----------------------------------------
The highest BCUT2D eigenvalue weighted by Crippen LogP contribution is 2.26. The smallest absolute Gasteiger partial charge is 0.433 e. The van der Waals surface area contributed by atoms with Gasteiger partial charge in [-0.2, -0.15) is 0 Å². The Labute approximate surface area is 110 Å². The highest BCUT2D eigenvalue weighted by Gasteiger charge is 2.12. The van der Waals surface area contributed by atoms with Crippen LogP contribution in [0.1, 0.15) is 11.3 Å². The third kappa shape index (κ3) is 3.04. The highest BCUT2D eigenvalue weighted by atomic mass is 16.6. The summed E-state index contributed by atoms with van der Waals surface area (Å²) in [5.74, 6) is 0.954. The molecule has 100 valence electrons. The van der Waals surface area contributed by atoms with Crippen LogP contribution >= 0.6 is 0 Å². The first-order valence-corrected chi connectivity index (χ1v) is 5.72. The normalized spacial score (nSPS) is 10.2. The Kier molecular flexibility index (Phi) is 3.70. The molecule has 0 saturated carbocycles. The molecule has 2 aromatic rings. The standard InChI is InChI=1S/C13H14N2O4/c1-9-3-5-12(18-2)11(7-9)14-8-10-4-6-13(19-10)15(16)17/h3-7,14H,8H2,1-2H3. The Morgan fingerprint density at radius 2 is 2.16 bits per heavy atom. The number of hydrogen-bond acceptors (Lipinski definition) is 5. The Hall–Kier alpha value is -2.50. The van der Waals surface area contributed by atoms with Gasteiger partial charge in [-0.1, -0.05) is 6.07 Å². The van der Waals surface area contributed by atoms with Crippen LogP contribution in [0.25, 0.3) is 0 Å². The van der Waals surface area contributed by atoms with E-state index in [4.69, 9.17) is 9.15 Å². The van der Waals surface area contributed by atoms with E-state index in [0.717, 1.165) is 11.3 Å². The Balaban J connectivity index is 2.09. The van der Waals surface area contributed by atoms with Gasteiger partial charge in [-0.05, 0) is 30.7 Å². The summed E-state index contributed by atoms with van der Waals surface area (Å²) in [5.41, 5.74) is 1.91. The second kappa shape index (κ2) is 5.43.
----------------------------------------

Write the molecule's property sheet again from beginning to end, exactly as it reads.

The highest BCUT2D eigenvalue weighted by Crippen LogP contribution is 2.26. The smallest absolute Gasteiger partial charge is 0.433 e. The van der Waals surface area contributed by atoms with Gasteiger partial charge in [-0.2, -0.15) is 0 Å². The Labute approximate surface area is 110 Å². The highest BCUT2D eigenvalue weighted by Gasteiger charge is 2.12. The van der Waals surface area contributed by atoms with Crippen LogP contribution in [0.1, 0.15) is 11.3 Å². The third kappa shape index (κ3) is 3.04. The highest BCUT2D eigenvalue weighted by atomic mass is 16.6. The summed E-state index contributed by atoms with van der Waals surface area (Å²) in [5.74, 6) is 0.954. The molecule has 100 valence electrons. The van der Waals surface area contributed by atoms with Crippen LogP contribution >= 0.6 is 0 Å². The first-order valence-corrected chi connectivity index (χ1v) is 5.72. The normalized spacial score (nSPS) is 10.2. The Kier molecular flexibility index (Phi) is 3.70. The molecule has 0 saturated carbocycles. The molecule has 2 aromatic rings. The standard InChI is InChI=1S/C13H14N2O4/c1-9-3-5-12(18-2)11(7-9)14-8-10-4-6-13(19-10)15(16)17/h3-7,14H,8H2,1-2H3. The Morgan fingerprint density at radius 2 is 2.16 bits per heavy atom. The number of hydrogen-bond acceptors (Lipinski definition) is 5. The Hall–Kier alpha value is -2.50. The van der Waals surface area contributed by atoms with Gasteiger partial charge in [-0.1, -0.05) is 6.07 Å². The van der Waals surface area contributed by atoms with Crippen LogP contribution in [0.25, 0.3) is 0 Å². The van der Waals surface area contributed by atoms with E-state index in [4.69, 9.17) is 9.15 Å². The van der Waals surface area contributed by atoms with E-state index in [0.717, 1.165) is 11.3 Å². The Balaban J connectivity index is 2.09. The van der Waals surface area contributed by atoms with Gasteiger partial charge in [-0.05, 0) is 30.7 Å². The summed E-state index contributed by atoms with van der Waals surface area (Å²) in [5.41, 5.74) is 1.91. The second kappa shape index (κ2) is 5.43.